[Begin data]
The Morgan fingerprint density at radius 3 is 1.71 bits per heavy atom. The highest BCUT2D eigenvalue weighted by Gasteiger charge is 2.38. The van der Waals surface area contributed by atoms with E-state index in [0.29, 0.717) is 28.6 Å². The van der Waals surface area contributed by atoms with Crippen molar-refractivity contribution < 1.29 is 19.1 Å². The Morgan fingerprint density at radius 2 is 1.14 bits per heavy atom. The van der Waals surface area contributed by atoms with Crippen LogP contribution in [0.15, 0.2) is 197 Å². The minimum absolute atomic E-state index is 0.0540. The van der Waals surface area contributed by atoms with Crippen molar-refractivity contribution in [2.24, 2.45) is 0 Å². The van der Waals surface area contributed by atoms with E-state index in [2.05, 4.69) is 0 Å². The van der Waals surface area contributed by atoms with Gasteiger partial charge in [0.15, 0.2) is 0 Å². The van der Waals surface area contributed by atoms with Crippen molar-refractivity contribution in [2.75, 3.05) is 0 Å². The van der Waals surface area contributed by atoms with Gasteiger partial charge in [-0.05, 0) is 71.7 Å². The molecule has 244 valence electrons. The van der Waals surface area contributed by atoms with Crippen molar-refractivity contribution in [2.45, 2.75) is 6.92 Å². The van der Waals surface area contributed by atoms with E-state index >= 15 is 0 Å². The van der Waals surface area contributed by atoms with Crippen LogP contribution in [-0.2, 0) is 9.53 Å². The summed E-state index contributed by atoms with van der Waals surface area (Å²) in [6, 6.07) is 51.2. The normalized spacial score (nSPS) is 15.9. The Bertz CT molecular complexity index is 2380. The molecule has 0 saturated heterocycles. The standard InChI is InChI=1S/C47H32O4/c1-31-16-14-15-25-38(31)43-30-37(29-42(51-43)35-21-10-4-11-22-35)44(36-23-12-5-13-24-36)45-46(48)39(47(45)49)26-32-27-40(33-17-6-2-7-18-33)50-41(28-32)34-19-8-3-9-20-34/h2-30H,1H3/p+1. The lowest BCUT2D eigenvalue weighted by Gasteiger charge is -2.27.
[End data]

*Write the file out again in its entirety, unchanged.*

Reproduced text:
The Morgan fingerprint density at radius 3 is 1.71 bits per heavy atom. The highest BCUT2D eigenvalue weighted by Gasteiger charge is 2.38. The van der Waals surface area contributed by atoms with E-state index in [0.29, 0.717) is 28.6 Å². The van der Waals surface area contributed by atoms with Crippen molar-refractivity contribution < 1.29 is 19.1 Å². The Morgan fingerprint density at radius 2 is 1.14 bits per heavy atom. The van der Waals surface area contributed by atoms with Crippen LogP contribution in [0.15, 0.2) is 197 Å². The minimum absolute atomic E-state index is 0.0540. The van der Waals surface area contributed by atoms with Crippen molar-refractivity contribution in [2.24, 2.45) is 0 Å². The van der Waals surface area contributed by atoms with E-state index in [2.05, 4.69) is 0 Å². The van der Waals surface area contributed by atoms with Gasteiger partial charge in [0.15, 0.2) is 0 Å². The van der Waals surface area contributed by atoms with Crippen molar-refractivity contribution in [2.75, 3.05) is 0 Å². The van der Waals surface area contributed by atoms with Gasteiger partial charge in [-0.05, 0) is 71.7 Å². The molecule has 244 valence electrons. The van der Waals surface area contributed by atoms with Crippen molar-refractivity contribution in [2.45, 2.75) is 6.92 Å². The van der Waals surface area contributed by atoms with E-state index >= 15 is 0 Å². The van der Waals surface area contributed by atoms with Crippen LogP contribution in [-0.2, 0) is 9.53 Å². The summed E-state index contributed by atoms with van der Waals surface area (Å²) in [6, 6.07) is 51.2. The normalized spacial score (nSPS) is 15.9. The Bertz CT molecular complexity index is 2380. The molecule has 0 saturated heterocycles. The standard InChI is InChI=1S/C47H32O4/c1-31-16-14-15-25-38(31)43-30-37(29-42(51-43)35-21-10-4-11-22-35)44(36-23-12-5-13-24-36)45-46(48)39(47(45)49)26-32-27-40(33-17-6-2-7-18-33)50-41(28-32)34-19-8-3-9-20-34/h2-30H,1H3/p+1. The lowest BCUT2D eigenvalue weighted by Gasteiger charge is -2.27.